Welcome to Eat Your Books!

If you are new here, you may want to learn a little more about how this site works. Eat Your Books has indexed recipes from leading cookbooks and magazines as well recipes from the best food websites and blogs.

Become a member and you can create your own personal ‘Bookshelf’. Imagine having a single searchable index of all your recipes – both digital and print!

America’s Test Kitchen Special Issue: Best-Ever Lost Recipes (2017): Kitchen-Tested Heirloom Recipes Too Good to Forget

Search this magazine for Recipes »

Notes about this book

This book does not currently have any notes.

You must Create an Account or Sign In to add a note to this book.

Reviews about this book

This book does not currently have any reviews.

  • Published Oct 01 2017
  • Format Magazine
  • Page Count 96
  • Language English
  • Countries United States

Publishers Text

WHETHER A SOUL-WARMING meal that your grandmother made just for you or an old-world dish that your great-grandparents brought through Ellis Island, our favorite family recipes are about more than food: They tell a story of who we are and where we come from. This issue features a variety of recipes from our readers—recipes that traveled to America with earlier generations, such as Nonna’s Breakfast and Dessert Farina Cake, as well as those born here in the United States, like New Orleans Shrimp. This collection is sure to bring folks into the kitchen, where they’ll start traditions of their own.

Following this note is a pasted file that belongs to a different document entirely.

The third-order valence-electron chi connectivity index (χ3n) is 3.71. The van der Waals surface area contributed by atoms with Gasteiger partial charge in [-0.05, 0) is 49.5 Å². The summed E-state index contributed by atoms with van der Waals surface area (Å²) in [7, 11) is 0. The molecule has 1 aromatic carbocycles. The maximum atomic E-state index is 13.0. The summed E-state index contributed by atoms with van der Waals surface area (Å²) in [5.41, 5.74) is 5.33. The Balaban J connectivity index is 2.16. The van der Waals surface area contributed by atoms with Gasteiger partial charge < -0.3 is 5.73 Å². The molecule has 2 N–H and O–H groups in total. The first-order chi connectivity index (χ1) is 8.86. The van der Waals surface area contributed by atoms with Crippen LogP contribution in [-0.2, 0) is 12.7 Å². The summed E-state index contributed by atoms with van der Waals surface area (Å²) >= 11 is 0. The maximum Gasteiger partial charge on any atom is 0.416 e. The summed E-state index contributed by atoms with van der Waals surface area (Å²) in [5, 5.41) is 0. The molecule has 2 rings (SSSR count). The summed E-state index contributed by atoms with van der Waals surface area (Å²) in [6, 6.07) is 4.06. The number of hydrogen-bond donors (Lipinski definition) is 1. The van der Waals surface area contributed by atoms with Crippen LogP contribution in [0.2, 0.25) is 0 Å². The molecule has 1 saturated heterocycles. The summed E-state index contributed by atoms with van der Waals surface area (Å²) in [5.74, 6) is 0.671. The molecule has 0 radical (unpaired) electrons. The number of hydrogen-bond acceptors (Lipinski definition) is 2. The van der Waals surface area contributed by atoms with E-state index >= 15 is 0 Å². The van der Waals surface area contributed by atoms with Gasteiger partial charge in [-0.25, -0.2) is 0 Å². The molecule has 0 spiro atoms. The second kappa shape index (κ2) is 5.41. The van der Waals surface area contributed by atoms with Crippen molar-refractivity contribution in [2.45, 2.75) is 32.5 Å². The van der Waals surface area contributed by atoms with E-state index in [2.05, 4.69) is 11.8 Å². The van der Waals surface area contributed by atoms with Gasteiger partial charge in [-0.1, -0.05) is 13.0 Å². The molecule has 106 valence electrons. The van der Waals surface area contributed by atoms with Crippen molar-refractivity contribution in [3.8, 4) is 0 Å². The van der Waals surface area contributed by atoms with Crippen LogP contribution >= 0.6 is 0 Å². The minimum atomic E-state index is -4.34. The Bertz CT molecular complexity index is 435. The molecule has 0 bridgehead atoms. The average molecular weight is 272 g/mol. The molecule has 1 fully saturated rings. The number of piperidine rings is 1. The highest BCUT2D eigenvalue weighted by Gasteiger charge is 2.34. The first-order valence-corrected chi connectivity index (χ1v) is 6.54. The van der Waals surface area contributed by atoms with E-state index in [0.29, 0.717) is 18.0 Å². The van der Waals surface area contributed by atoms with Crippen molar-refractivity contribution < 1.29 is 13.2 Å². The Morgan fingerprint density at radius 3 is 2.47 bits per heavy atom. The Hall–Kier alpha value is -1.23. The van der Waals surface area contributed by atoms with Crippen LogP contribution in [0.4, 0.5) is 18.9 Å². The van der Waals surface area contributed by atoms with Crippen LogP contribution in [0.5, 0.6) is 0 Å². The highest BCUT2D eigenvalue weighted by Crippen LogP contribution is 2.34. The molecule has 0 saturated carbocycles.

Featured Recipes Include:

BUBBE’S PASSOVER BRISKET - This reader’s grandmother—or “Bubbe,” as she was known to her grandchildren—passed down a brisket recipe that is well worth the time it takes for the meat to rest.

GALVESTON SHRIMP CREOLE - This recipe comes to us from a reader in Galveston Bay, Texas, where there is an abundance of fresh shrimp.

UPSIDE-DOWN TOMATO PAN BREAD - This innovative recipe takes its inspiration from pineapple upside-down cake, in which pineapple slices become beautifully browned as they cook against the bottom of a cake pan.